The Baker Technology (SGX:BTP) Share Price Is Down 74% So Some Shareholders Are Rather Upset

Statistically speaking, long term investing is a profitable endeavour. But that doesn’t mean long term investors can avoid big losses. For example the Baker Technology Limited (SGX:BTP) share price dropped 74% over five years. That is extremely sub-optimal, to say the least. And we doubt long term believers are the only worried holders, since the stock price has declined 26% over the last twelve months.

See our latest analysis for Baker Technology

To quote Buffett, ‘Ships will sail around the world but the Flat Earth Society will flourish. There will continue to be wide discrepancies between price and value in the marketplace…’ One imperfect but simple way to consider how the market perception of a company has shifted is to compare the change in the earnings per share (EPS) with the share price movement.

During five years of share price growth, Baker Technology moved from a loss to profitability. That would generally be considered a positive, so we are surprised to see the share price is down. Other metrics might give us a better handle on how its value is changing over time.

We don’t think that the 1.2% is big factor in the share price, since it’s quite small, as dividends go. It could be that the revenue decline of 42% per year is viewed as evidence that Baker Technology is shrinking. This has probably encouraged some shareholders to sell down the stock.

The graphic below shows how revenue and earnings have changed as management guided the business forward. If you want to see cashflow, you can click on the chart.

SGX:BTP Income Statement, April 15th 2019
SGX:BTP Income Statement, April 15th 2019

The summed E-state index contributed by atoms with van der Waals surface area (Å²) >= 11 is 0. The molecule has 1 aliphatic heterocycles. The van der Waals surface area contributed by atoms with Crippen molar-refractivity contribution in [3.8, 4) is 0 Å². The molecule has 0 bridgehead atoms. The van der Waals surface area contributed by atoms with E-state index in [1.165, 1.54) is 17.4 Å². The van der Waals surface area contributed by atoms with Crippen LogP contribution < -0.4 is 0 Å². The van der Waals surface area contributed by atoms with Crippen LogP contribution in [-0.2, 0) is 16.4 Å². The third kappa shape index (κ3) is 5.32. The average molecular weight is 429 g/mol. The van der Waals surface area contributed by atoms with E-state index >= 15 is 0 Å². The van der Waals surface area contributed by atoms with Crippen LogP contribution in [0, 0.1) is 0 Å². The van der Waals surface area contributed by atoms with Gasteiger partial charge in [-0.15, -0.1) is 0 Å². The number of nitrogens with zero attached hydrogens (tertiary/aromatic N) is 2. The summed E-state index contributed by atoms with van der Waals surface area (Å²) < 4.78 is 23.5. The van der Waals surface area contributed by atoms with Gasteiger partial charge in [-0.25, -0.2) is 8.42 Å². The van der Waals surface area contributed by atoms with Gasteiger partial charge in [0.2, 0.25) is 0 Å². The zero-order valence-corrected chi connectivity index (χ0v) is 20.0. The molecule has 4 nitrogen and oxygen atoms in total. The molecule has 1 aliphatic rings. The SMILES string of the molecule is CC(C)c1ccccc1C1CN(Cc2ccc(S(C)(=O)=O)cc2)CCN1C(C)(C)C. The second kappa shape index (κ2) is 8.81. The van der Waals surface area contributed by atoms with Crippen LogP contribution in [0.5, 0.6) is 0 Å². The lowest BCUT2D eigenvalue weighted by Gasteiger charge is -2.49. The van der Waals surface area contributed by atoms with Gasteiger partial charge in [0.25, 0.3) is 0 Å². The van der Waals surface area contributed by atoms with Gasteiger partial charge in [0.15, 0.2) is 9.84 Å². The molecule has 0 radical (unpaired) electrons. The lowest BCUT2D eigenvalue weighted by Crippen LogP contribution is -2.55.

We like that insiders have been buying shares in the last twelve months. Even so, future earnings will be far more important to whether current shareholders make money. Dive deeper into the earnings by checking this interactive graph of Baker Technology’s earnings, revenue and cash flow.

What About Dividends?

When looking at investment returns, it is important to consider the difference between total shareholder return (TSR) and share price return. Whereas the share price return only reflects the change in the share price, the TSR includes the value of dividends (assuming they were reinvested) and the benefit of any discounted capital raising or spin-off. So for companies that pay a generous dividend, the TSR is often a lot higher than the share price return. We note that for Baker Technology the TSR over the last 5 years was -66%, which is better than the share price return mentioned above. The dividends paid by the company have thusly boosted the total shareholder return.

A Different Perspective

While the broader market lost about 1.6% in the twelve months, Baker Technology shareholders did even worse, losing 26% (even including dividends). Having said that, it’s inevitable that some stocks will be oversold in a falling market. The key is to keep your eyes on the fundamental developments. Regrettably, last year’s performance caps off a bad run, with the shareholders facing a total loss of 20% per year over five years. Generally speaking long term share price weakness can be a bad sign, though contrarian investors might want to research the stock in hope of a turnaround. It is all well and good that insiders have been buying shares, but we suggest you check here to see what price insiders were buying at.

Baker Technology is not the only stock insiders are buying. So take a peek at this free list of growing companies with insider buying.

Please note, the market returns quoted in this article reflect the market weighted average returns of stocks that currently trade on SG exchanges.

We aim to bring you long-term focused research analysis driven by fundamental data. Note that our analysis may not factor in the latest price-sensitive company announcements or qualitative material.

If you spot an error that warrants correction, please contact the editor at editorial-team@simplywallst.com. This article by Simply Wall St is general in nature. It does not constitute a recommendation to buy or sell any stock, and does not take account of your objectives, or your financial situation. Simply Wall St has no position in the stocks mentioned. Thank you for reading.